Nov. 17, 1997 ANN ARBOR---Imagine your roof covered with a thin film of organic molecules busily converting sunlight into electricity. Visualize tiny molecular flashlights illuminating the DNA of living cells. Picture microscopic optical sensors that change color when exposed to trace amounts of chemicals.
Science fiction? Scientists at the University of Michigan and the University of Illinois at Urbana-Champaign don't think so. They have developed a new class of large dendrimer supermolecules which, they say, could one day be used for all these applications and more. "Normally, light energy disperses randomly throughout a molecule," said Raoul Kopelman, the U-M's Kasimir Fajans Professor of Chemistry, Physics and Applied Physics. "But these molecules have a specific tree-like structure which allows them to funnel light energy through the branches and direct it to a central point."
When photons of ultraviolet light hit a group of light-harvesting atoms on a branch of one of these supermolecules, the absorbed energy travels down the branch in the form of energy packets called excitons. Losing a small amount of energy at each branching point, excitons keep falling toward the center of the molecular tree until they finally drop, one at a time, into a molecular "trap," which is attached to the dendrimer's center. In the "nanostar"---the most optimally designed version of these dendrimers to be developed so far---photosensitive molecules in the trap convert exciton energy back into visible light with up to 99 percent efficiency.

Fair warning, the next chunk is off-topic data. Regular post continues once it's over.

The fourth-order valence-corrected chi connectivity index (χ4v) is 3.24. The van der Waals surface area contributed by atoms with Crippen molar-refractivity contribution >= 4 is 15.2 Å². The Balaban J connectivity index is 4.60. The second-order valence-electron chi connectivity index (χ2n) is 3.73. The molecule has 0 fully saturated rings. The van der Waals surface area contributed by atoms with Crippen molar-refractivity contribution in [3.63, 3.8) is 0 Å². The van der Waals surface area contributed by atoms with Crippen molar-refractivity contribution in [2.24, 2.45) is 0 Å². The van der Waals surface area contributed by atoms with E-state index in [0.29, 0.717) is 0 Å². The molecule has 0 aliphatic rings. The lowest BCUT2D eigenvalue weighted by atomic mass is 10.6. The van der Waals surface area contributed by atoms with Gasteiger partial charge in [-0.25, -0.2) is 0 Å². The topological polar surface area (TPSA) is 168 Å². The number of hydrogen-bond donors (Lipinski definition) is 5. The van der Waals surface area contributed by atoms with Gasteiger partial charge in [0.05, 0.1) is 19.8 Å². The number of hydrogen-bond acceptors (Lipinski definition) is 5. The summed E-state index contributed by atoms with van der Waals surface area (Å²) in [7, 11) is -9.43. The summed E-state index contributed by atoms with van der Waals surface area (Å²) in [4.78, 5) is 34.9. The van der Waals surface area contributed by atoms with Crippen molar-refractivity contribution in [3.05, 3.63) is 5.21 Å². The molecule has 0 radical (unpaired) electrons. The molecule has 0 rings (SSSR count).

"It works like a miniature quantum well in a semiconducting circuit," said Stephen F. Swallen, U-M postdoctoral fellow in chemistry. "The excitons don't have the extra energy to climb back up the molecule, so they just keep falling into the trap."
Synthesized from repeating molecular units called phenylacetylene monomers, which branch out from a central core, dendrimers are among the largest structurally controlled organic molecule ever created, according to Jeffrey S. Moore, professor of chemistry at the University of Illinois at Urbana-Champaign. The biggest molecule they have synthesized so far contains 127 chromophores or light-harvesting units.
Each dendrimer is custom-made by Moore and his colleagues to Kopelman's specifications to produce different chemical and physical properties for different applications. One of the most significant properties of the new molecules is their ability to resist photobleaching. "Anyone who has ever had a sweater fade or disintegrate after exposure to sunlight has experienced photobleaching," Kopelman said. "Molecules can only absorb and emit photons a limited number of times before they fall apart. Photobleaching is a particularly important factor for these dendrimers, because they interact with light very strongly."
Their specific chemical composition and physical structure make it possible for the dendrimers to resist photobleaching, according to Swallen. "While most organic molecules will decompose if multiple excitons are concentrated at the same spot, the nanostar can protect itself by diverting some excess energy away from the center back to the outer parts of the dendrimer," he explained. "Because the molecule is never hit with more energy than it can handle, it lasts much longer than ordinary molecules when exposed to light."
Research funding for the project is provided by the National Science Foundation and the Office of Naval Research. Collaborators included Michael R. Shortreed of Iowa State University, Zhong-You Shi of the University of Michigan; Weihong Tan of the University of Florida, Gainesville; Zhifu Xu of PPG Industries; and Chelladurai Devadoss and Pamidighantam Bharathi from the University of Illinois, Urbana-Champaign.
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